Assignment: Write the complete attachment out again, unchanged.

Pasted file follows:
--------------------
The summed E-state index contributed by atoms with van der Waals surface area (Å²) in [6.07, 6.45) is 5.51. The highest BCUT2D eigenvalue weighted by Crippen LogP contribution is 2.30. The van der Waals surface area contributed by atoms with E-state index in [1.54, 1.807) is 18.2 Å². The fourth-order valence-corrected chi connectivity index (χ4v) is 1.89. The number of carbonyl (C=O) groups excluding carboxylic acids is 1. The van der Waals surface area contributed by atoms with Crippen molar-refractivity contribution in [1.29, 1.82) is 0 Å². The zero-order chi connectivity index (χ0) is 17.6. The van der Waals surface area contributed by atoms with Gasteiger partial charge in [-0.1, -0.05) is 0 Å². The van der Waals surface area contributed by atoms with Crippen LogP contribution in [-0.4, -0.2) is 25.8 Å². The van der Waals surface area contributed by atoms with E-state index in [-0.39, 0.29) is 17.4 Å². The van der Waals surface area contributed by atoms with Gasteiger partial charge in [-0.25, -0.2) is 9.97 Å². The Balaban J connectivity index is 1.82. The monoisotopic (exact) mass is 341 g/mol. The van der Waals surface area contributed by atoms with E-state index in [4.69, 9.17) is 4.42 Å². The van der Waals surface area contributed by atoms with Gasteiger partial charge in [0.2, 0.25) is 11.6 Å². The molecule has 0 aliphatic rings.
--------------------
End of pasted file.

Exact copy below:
The summed E-state index contributed by atoms with van der Waals surface area (Å²) in [6.07, 6.45) is 5.51. The highest BCUT2D eigenvalue weighted by Crippen LogP contribution is 2.30. The van der Waals surface area contributed by atoms with E-state index in [1.54, 1.807) is 18.2 Å². The fourth-order valence-corrected chi connectivity index (χ4v) is 1.89. The number of carbonyl (C=O) groups excluding carboxylic acids is 1. The van der Waals surface area contributed by atoms with Crippen molar-refractivity contribution in [1.29, 1.82) is 0 Å². The zero-order chi connectivity index (χ0) is 17.6. The van der Waals surface area contributed by atoms with Gasteiger partial charge in [-0.1, -0.05) is 0 Å². The van der Waals surface area contributed by atoms with Crippen LogP contribution in [-0.4, -0.2) is 25.8 Å². The van der Waals surface area contributed by atoms with E-state index in [-0.39, 0.29) is 17.4 Å². The van der Waals surface area contributed by atoms with Gasteiger partial charge in [-0.25, -0.2) is 9.97 Å². The Balaban J connectivity index is 1.82. The monoisotopic (exact) mass is 341 g/mol. The van der Waals surface area contributed by atoms with E-state index in [4.69, 9.17) is 4.42 Å². The van der Waals surface area contributed by atoms with Gasteiger partial charge in [0.2, 0.25) is 11.6 Å². The molecule has 0 aliphatic rings.